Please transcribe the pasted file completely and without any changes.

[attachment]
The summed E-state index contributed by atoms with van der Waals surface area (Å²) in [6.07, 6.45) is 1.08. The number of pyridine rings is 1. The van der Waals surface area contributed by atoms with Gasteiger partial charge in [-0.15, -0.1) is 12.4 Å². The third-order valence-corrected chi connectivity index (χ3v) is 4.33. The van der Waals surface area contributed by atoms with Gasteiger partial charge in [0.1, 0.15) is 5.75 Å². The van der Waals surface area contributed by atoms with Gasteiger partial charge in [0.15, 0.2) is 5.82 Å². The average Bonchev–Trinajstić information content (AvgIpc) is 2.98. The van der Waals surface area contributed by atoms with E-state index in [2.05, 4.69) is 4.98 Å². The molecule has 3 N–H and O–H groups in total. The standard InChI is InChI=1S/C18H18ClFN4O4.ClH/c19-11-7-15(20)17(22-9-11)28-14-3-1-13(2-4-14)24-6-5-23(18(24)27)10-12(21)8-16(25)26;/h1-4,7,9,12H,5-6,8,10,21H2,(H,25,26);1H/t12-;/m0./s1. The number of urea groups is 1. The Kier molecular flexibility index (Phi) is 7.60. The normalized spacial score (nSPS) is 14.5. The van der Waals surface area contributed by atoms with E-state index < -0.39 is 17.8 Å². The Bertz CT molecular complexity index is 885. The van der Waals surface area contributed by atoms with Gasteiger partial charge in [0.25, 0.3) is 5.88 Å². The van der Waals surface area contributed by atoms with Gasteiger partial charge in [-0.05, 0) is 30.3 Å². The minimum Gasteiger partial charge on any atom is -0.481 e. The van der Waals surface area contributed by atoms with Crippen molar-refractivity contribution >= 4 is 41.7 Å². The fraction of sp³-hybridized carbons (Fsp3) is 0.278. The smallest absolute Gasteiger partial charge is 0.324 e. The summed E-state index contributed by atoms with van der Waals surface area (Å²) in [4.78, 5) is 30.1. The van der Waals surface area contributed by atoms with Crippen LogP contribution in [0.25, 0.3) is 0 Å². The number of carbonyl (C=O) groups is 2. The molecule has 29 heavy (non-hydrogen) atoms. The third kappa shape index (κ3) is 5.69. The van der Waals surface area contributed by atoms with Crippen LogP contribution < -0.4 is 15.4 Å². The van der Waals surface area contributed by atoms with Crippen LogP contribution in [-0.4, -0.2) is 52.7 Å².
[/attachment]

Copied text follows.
The summed E-state index contributed by atoms with van der Waals surface area (Å²) in [6.07, 6.45) is 1.08. The number of pyridine rings is 1. The van der Waals surface area contributed by atoms with Gasteiger partial charge in [-0.15, -0.1) is 12.4 Å². The third-order valence-corrected chi connectivity index (χ3v) is 4.33. The van der Waals surface area contributed by atoms with Gasteiger partial charge in [0.1, 0.15) is 5.75 Å². The van der Waals surface area contributed by atoms with Gasteiger partial charge in [0.15, 0.2) is 5.82 Å². The average Bonchev–Trinajstić information content (AvgIpc) is 2.98. The van der Waals surface area contributed by atoms with E-state index in [2.05, 4.69) is 4.98 Å². The molecule has 3 N–H and O–H groups in total. The standard InChI is InChI=1S/C18H18ClFN4O4.ClH/c19-11-7-15(20)17(22-9-11)28-14-3-1-13(2-4-14)24-6-5-23(18(24)27)10-12(21)8-16(25)26;/h1-4,7,9,12H,5-6,8,10,21H2,(H,25,26);1H/t12-;/m0./s1. The number of urea groups is 1. The Kier molecular flexibility index (Phi) is 7.60. The normalized spacial score (nSPS) is 14.5. The van der Waals surface area contributed by atoms with E-state index < -0.39 is 17.8 Å². The Bertz CT molecular complexity index is 885. The van der Waals surface area contributed by atoms with Gasteiger partial charge in [0.25, 0.3) is 5.88 Å². The van der Waals surface area contributed by atoms with Gasteiger partial charge in [-0.05, 0) is 30.3 Å². The minimum Gasteiger partial charge on any atom is -0.481 e. The van der Waals surface area contributed by atoms with Crippen molar-refractivity contribution >= 4 is 41.7 Å². The fraction of sp³-hybridized carbons (Fsp3) is 0.278. The smallest absolute Gasteiger partial charge is 0.324 e. The summed E-state index contributed by atoms with van der Waals surface area (Å²) in [4.78, 5) is 30.1. The van der Waals surface area contributed by atoms with Crippen LogP contribution in [0.25, 0.3) is 0 Å². The number of carbonyl (C=O) groups is 2. The molecule has 29 heavy (non-hydrogen) atoms. The third kappa shape index (κ3) is 5.69. The van der Waals surface area contributed by atoms with Crippen LogP contribution < -0.4 is 15.4 Å². The van der Waals surface area contributed by atoms with Crippen LogP contribution in [-0.4, -0.2) is 52.7 Å².